CFD simulation of long slender offshore structures at high Reynolds number
Author(s)Olaoye, Abiodun Timothy.
Computational fluid dynamics simulation of long slender offshore structures at high Reynolds number
Massachusetts Institute of Technology. Department of Mechanical Engineering.
Michael S. Triantafyllou.
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Slender cylindrical structures are common in many offshore engineering applications such as floating wind turbines and subsea risers. These structures are vulnerable to flow-induced vibrations under certain environmental conditions which impacts their useful life. Flow-induced vibrations have been widely studied both experimentally and numerically especially at low Reynolds number. However, many questions remain unanswered in detail regarding the effects of high Re on structural responses and fluid-structure interaction (FSI) phenomena such as lock-in for different design configurations. Furthermore, under realistic environmental conditions, the oncoming flow velocity profile may not be uniform. In such scenarios, effects of large changes in Re along span on nature of structural responses may be significant.This research project is focused on computational fluid dynamics (CFD) simulation of slender structures under realistic oncoming ocean currents with relatively higher Reynolds number (Re >/- 10,000) compared to existing literature. Computational methods for investigating FSI phenomena are limited by high Reynolds number, complex flow profiles, low mass ratio and large aspect ratio of structures. Despite these challenges, numerical approach potentially offers more detailed analysis and ease of parameter tuning to investigate unique cases too expensive to conduct in experiments. Therefore, advances in research is increasingly supported by numerical modeling. In the framework of Fourier Spectral/hp element method implemented in NEKTAR code, an entropy-based viscosity method (EVM) was employed to account for turbulence effects not captured by the numerical grid and fictitious added mass method was utilized in the structure solver to handle low mass ratio problems.Also, the mapping-enabled smoothed profile method (SPM) in addition to already stated techniques was used to simulate cases involving buoyancy modules. A thorough verification and validation of the current algorithms was carried out for stationary cylinders with uniform cross-sections, flexibly-mounted rigid cylinders and flexible cylinders. Major contributions include EVM enabled simulations of dynamic responses of flexibly-mounted rigid cylinders with low mass ratio in higher Reynolds number uniform flows (Re = 140,000) compared with existing literature thereby yielding numerically novel response maps. The new results provide more insights on the role of Re in amplitude responses and FSI phenomena associated with vortex-induced vibrations in practical applications. Another major contribution is the investigation in detail of complex flows past a flexible cylinder at Re[subscript max] </- 11,000 which is higher than existing literature (Re[subscript max] 2000).The relatively large change in Re along span revealed new fluid-structure energy transfer behavior in linearly and exponentially sheared flows.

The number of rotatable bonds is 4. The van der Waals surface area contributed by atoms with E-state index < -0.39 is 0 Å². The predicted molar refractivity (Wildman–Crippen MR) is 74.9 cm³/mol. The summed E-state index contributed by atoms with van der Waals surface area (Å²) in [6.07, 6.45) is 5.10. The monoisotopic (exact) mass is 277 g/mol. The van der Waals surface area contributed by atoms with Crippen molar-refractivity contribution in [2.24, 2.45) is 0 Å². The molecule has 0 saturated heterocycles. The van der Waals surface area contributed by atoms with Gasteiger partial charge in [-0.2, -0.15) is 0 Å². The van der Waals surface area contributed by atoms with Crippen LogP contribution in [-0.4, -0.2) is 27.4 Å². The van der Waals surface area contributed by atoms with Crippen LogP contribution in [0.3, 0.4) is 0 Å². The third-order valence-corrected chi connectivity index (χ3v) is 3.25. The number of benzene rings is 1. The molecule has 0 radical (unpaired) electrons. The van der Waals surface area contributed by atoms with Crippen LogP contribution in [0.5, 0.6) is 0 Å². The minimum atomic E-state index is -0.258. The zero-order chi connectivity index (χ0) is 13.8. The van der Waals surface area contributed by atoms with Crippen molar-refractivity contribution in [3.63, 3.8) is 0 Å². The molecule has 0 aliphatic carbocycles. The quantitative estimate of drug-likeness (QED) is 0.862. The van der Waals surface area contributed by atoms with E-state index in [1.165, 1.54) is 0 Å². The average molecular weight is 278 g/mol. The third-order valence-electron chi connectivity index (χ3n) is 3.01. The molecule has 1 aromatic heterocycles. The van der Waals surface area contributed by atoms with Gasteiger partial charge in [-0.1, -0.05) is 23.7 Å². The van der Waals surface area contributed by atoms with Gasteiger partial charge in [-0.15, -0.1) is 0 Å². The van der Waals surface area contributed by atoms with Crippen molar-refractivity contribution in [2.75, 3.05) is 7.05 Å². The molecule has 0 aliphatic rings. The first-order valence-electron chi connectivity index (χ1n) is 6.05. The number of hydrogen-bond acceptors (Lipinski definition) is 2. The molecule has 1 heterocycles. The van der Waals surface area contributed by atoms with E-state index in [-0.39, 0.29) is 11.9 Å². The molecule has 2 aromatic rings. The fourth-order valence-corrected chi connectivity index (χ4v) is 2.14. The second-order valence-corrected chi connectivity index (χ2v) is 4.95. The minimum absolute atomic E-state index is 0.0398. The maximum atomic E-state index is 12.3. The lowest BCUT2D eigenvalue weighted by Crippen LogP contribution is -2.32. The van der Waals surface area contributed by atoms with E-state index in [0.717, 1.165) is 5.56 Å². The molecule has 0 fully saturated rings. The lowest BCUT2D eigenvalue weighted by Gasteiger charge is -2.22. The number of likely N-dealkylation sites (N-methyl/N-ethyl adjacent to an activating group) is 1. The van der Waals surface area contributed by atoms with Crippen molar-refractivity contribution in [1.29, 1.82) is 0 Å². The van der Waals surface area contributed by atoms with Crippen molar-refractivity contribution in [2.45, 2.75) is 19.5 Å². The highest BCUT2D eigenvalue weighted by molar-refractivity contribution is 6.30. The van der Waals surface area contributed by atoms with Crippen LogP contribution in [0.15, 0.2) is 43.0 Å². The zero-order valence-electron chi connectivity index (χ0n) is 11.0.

Thesis: Ph. D. in Mechanical Engineering and Computation, Massachusetts Institute of Technology, Department of Mechanical Engineering, 2019Cataloged from PDF version of thesis.Includes bibliographical references (pages 129-131).
DepartmentMassachusetts Institute of Technology. Department of Mechanical Engineering
Massachusetts Institute of Technology